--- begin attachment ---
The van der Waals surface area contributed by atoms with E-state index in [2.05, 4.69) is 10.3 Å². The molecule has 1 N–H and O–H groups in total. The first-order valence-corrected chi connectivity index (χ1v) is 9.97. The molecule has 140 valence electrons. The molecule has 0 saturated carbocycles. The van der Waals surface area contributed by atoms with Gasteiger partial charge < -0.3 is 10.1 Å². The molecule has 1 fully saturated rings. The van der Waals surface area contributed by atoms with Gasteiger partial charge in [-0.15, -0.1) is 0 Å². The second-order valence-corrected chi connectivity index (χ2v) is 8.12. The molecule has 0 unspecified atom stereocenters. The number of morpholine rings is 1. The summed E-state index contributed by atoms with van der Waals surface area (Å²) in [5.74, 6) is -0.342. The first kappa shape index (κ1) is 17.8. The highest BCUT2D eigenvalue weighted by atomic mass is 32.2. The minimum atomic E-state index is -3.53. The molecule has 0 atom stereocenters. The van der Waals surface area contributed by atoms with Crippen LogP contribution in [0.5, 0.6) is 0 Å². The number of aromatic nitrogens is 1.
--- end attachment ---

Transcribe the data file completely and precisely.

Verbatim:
The van der Waals surface area contributed by atoms with E-state index in [2.05, 4.69) is 10.3 Å². The molecule has 1 N–H and O–H groups in total. The first-order valence-corrected chi connectivity index (χ1v) is 9.97. The molecule has 140 valence electrons. The molecule has 0 saturated carbocycles. The van der Waals surface area contributed by atoms with Gasteiger partial charge < -0.3 is 10.1 Å². The molecule has 1 fully saturated rings. The van der Waals surface area contributed by atoms with Gasteiger partial charge in [-0.15, -0.1) is 0 Å². The second-order valence-corrected chi connectivity index (χ2v) is 8.12. The molecule has 0 unspecified atom stereocenters. The number of morpholine rings is 1. The summed E-state index contributed by atoms with van der Waals surface area (Å²) in [5.74, 6) is -0.342. The first kappa shape index (κ1) is 17.8. The highest BCUT2D eigenvalue weighted by atomic mass is 32.2. The minimum atomic E-state index is -3.53. The molecule has 0 atom stereocenters. The van der Waals surface area contributed by atoms with Crippen LogP contribution in [0.5, 0.6) is 0 Å². The number of aromatic nitrogens is 1.